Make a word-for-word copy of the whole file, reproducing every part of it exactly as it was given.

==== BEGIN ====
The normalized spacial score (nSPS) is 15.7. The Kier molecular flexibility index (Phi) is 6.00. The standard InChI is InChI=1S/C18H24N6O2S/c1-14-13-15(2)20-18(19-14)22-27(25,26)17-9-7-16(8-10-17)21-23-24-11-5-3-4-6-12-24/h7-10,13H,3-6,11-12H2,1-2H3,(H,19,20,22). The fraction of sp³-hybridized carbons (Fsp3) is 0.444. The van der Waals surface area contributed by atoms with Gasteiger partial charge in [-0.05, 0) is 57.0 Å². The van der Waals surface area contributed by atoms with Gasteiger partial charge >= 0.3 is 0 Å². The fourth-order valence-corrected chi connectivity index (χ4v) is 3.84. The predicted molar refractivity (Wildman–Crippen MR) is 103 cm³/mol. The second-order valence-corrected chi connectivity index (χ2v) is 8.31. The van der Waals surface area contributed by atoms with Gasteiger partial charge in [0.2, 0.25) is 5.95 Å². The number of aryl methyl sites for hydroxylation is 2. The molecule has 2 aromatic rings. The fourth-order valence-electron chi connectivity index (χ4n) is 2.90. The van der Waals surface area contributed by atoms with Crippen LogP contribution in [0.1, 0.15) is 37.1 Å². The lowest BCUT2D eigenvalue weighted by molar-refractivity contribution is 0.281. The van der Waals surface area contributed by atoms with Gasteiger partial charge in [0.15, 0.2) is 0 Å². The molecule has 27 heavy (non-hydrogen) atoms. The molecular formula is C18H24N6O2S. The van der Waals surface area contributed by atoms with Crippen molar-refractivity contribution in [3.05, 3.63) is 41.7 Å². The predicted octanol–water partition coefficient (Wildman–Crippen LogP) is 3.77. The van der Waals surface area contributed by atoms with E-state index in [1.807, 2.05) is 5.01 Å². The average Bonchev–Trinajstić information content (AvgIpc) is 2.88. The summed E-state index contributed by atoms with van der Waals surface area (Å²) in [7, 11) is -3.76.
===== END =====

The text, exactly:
The normalized spacial score (nSPS) is 15.7. The Kier molecular flexibility index (Phi) is 6.00. The standard InChI is InChI=1S/C18H24N6O2S/c1-14-13-15(2)20-18(19-14)22-27(25,26)17-9-7-16(8-10-17)21-23-24-11-5-3-4-6-12-24/h7-10,13H,3-6,11-12H2,1-2H3,(H,19,20,22). The fraction of sp³-hybridized carbons (Fsp3) is 0.444. The van der Waals surface area contributed by atoms with Gasteiger partial charge in [-0.05, 0) is 57.0 Å². The van der Waals surface area contributed by atoms with Gasteiger partial charge >= 0.3 is 0 Å². The fourth-order valence-corrected chi connectivity index (χ4v) is 3.84. The predicted molar refractivity (Wildman–Crippen MR) is 103 cm³/mol. The second-order valence-corrected chi connectivity index (χ2v) is 8.31. The van der Waals surface area contributed by atoms with Gasteiger partial charge in [0.2, 0.25) is 5.95 Å². The number of aryl methyl sites for hydroxylation is 2. The molecule has 2 aromatic rings. The fourth-order valence-electron chi connectivity index (χ4n) is 2.90. The van der Waals surface area contributed by atoms with Crippen LogP contribution in [0.1, 0.15) is 37.1 Å². The lowest BCUT2D eigenvalue weighted by molar-refractivity contribution is 0.281. The van der Waals surface area contributed by atoms with Gasteiger partial charge in [0.15, 0.2) is 0 Å². The molecule has 27 heavy (non-hydrogen) atoms. The molecular formula is C18H24N6O2S. The van der Waals surface area contributed by atoms with Crippen molar-refractivity contribution in [3.05, 3.63) is 41.7 Å². The predicted octanol–water partition coefficient (Wildman–Crippen LogP) is 3.77. The van der Waals surface area contributed by atoms with E-state index in [1.807, 2.05) is 5.01 Å². The average Bonchev–Trinajstić information content (AvgIpc) is 2.88. The summed E-state index contributed by atoms with van der Waals surface area (Å²) in [7, 11) is -3.76.